Yep, Brooke’s my dear friend. But I’m sure that even if I didn’t already know and love her, I’d be impressed with her brand-new book, Lovely Knitted Lace: A Geometric Approach to Gorgeous Wearables from Lark Crafts (available as of this writing via the link for $12.45). Brooke is a master of lace knitting, and her book presents a selection of beautiful lace patterns, accesssories and garments, with a variety of gauges and styles. It’s a lot of knitting bang for the buck. Let’s take a closer look.
Brooke’s approach to lace in this book is based on geometry: she divides her patterns into four sections based on the fundamental shape used to create the garment: circles, squares, rectangles and triangles. Each chapter starts with a basic pattern and the patterns then build in complexity. I think a lot of less experienced knitters have the perception that lace is very mysterious and difficult to do — but like all techniques in knitting, it’s built from two basic stitches: knit and purl. And like all techniques in any craft, the more you do it, the better you get. Brooke has done a good job of making lace accessible to less-experienced knitters by including some technical information in the Introduction and first section of the book. Specifically, she discusses how to pick yarns, understanding gauge, and reading charts; walks readers through some cast-ons; explains nupps and how to make them; explains a flexible bind-off; and gives tips on spotting and fixing mistakes. She also includes smaller projects and projects shown in heavier-than-typical yarns to get the fearful knitter started.
Next comes the patterns–and they are gorgeous. The first section is triangles — from a knitter’s perspective, very easy to shape. The first pattern is the Triangle Tulip Shawl, knit from the top down, and Brooke shows how the shawl is essentially two right triangles together. It’s knit in worsted weight yarn, which makes it a nice way for knitters afraid of skinny yarns to plunge right in.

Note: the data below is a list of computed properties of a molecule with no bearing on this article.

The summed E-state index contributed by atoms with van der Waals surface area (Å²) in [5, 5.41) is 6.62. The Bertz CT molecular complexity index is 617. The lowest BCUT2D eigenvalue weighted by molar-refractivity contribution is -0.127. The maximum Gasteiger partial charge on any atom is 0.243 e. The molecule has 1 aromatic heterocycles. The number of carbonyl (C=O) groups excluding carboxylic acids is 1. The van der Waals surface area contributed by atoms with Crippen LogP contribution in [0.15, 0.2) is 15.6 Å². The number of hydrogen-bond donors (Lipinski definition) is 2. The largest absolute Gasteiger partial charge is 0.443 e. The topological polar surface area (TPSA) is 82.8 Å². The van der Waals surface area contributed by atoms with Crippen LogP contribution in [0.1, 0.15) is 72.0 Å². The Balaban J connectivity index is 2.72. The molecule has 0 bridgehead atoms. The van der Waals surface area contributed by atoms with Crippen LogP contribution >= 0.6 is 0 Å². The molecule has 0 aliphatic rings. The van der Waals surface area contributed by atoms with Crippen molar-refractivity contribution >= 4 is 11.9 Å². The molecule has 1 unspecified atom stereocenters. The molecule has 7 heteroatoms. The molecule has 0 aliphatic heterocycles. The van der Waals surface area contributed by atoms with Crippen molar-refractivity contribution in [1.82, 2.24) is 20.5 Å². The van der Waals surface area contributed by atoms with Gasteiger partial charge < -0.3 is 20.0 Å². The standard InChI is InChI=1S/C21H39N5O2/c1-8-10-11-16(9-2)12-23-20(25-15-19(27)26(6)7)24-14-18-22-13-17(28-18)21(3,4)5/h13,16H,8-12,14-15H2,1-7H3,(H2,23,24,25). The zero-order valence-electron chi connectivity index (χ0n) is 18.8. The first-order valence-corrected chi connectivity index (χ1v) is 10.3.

Next up is very special to me: the Flutter Shawl is knit in my own Black Bunny Fibers laceweight yarn! (There’s a bunch in stock right now at my Art Fire shop in a rainbow of colors, including red.)
The Flutter shawl is a more narrow triangle, knit side to side.
The Poppy Shawl is knit in Icelandic laceweight yarn Einband, a great yarn for lace because it holds its shape so well. The Poppy Shawl consists of three triangles, and is the kind of shape that will stay on when you wear it.
And the last design in the triangle section is the Floral Tunic, a top-down raglan constructed from four squared-off triangles.
This is a lovely sweater that would flatter a lot of body types!
Next up is the Rectangles section. For those afraid of shaping, rectangles are the perfect canvas for lace. You can create a scarf or stole and focus on the stitch pattern, without worrying about shaping. The first project in this chapter is a rectangular scarf, knit in a Japanese leaf motif (the fabric is attractive on both sides, a nice bonus for scarves). It’s knit in sock (fingering) weight yarn — and would be a great project for a pretty colorway you have lying around, maybe a super-soft blend that would feel good next to your face.
This generously-sized cable & lace stole has snaps at the ends so you can wear it as a cowl:
The Posies Wrap is a clever piece that would be perfect for someone who wants to start out slow; it’s mostly stockinette stitch but has an Estonian lace edging.
There’s also a shawl made with a butterfly-shaped stitch
and a cute bolero:
The circle section contains not only this shawl, knit in Debbie Bliss’s Angel yarn, with its slight halo:
but also includes a capelet that can also be worn as a skirt,
and a terrific lace beret:
But the showstoppers in this section have to be the Poinsettia Jacket:
which is created out of an octagon. I’ve seen it in real life and it’s simply gorgeous. Another stunner is the Camellia dolman,
knit from the center out.
Last is the chapter featuring square pieces, like the Dahlia shawl:
and also featuring garments like this flowing Aster top:
the Birch jacket:
and the Moondance shrug.
The last chapter includes some additional lace motifs that can be used in some of the patterns for alternative looks.
All the usual amenities are included, like charts, schematics and diagrams where necessary, and multiple photographs of each project. Yarn weights vary from worsted to lace weight and a few projects feature two yarns held together. Many of the pieces — stoles, shawls and scarves — are one size, and the garments feature a range of sizes from 34 to 36 on the smalls up through 48 to 52-ish on some of the large/xl sizes.
If you’ve got a lust for lace, then this book is for you. Even if lace isn’t typically your thing, there are some really striking projects in here, including some jackets, tops and wraps that might change your mind.